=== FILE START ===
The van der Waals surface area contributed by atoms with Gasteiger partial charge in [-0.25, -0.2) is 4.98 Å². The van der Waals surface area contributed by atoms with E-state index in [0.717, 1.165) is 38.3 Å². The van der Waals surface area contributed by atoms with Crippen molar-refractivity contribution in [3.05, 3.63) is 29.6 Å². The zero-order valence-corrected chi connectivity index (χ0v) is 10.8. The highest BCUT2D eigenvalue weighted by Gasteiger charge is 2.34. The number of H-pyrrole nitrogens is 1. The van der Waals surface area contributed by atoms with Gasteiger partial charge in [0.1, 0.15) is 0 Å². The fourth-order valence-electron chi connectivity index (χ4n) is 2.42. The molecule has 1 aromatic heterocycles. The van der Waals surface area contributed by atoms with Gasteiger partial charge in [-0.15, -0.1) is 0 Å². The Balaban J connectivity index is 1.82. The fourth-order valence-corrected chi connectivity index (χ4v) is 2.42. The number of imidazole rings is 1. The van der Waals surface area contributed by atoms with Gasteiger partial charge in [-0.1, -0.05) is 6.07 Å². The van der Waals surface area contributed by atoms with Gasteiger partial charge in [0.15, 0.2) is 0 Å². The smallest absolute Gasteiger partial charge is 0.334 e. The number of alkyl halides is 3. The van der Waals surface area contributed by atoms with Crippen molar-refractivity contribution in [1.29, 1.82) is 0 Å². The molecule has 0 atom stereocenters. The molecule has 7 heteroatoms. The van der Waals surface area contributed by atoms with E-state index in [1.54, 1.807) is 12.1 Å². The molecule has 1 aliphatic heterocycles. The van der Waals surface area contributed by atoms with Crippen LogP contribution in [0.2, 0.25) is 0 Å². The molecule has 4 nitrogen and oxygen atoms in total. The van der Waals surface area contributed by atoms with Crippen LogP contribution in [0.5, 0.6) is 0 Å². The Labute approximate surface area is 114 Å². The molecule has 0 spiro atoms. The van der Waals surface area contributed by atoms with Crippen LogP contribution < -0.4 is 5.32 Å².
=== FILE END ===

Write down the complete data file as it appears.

The van der Waals surface area contributed by atoms with Gasteiger partial charge in [-0.25, -0.2) is 4.98 Å². The van der Waals surface area contributed by atoms with E-state index in [0.717, 1.165) is 38.3 Å². The van der Waals surface area contributed by atoms with Crippen molar-refractivity contribution in [3.05, 3.63) is 29.6 Å². The zero-order valence-corrected chi connectivity index (χ0v) is 10.8. The highest BCUT2D eigenvalue weighted by Gasteiger charge is 2.34. The number of H-pyrrole nitrogens is 1. The van der Waals surface area contributed by atoms with Gasteiger partial charge in [0.1, 0.15) is 0 Å². The fourth-order valence-electron chi connectivity index (χ4n) is 2.42. The molecule has 1 aromatic heterocycles. The van der Waals surface area contributed by atoms with Gasteiger partial charge in [-0.15, -0.1) is 0 Å². The Balaban J connectivity index is 1.82. The fourth-order valence-corrected chi connectivity index (χ4v) is 2.42. The number of imidazole rings is 1. The van der Waals surface area contributed by atoms with Gasteiger partial charge in [-0.1, -0.05) is 6.07 Å². The van der Waals surface area contributed by atoms with Gasteiger partial charge in [0.15, 0.2) is 0 Å². The smallest absolute Gasteiger partial charge is 0.334 e. The number of alkyl halides is 3. The van der Waals surface area contributed by atoms with Crippen molar-refractivity contribution in [1.29, 1.82) is 0 Å². The molecule has 0 atom stereocenters. The molecule has 7 heteroatoms. The van der Waals surface area contributed by atoms with E-state index in [1.54, 1.807) is 12.1 Å². The molecule has 1 aliphatic heterocycles. The van der Waals surface area contributed by atoms with Crippen LogP contribution in [0.2, 0.25) is 0 Å². The molecule has 4 nitrogen and oxygen atoms in total. The van der Waals surface area contributed by atoms with Crippen LogP contribution in [0.5, 0.6) is 0 Å². The Labute approximate surface area is 114 Å². The molecule has 0 spiro atoms. The van der Waals surface area contributed by atoms with Crippen LogP contribution < -0.4 is 5.32 Å².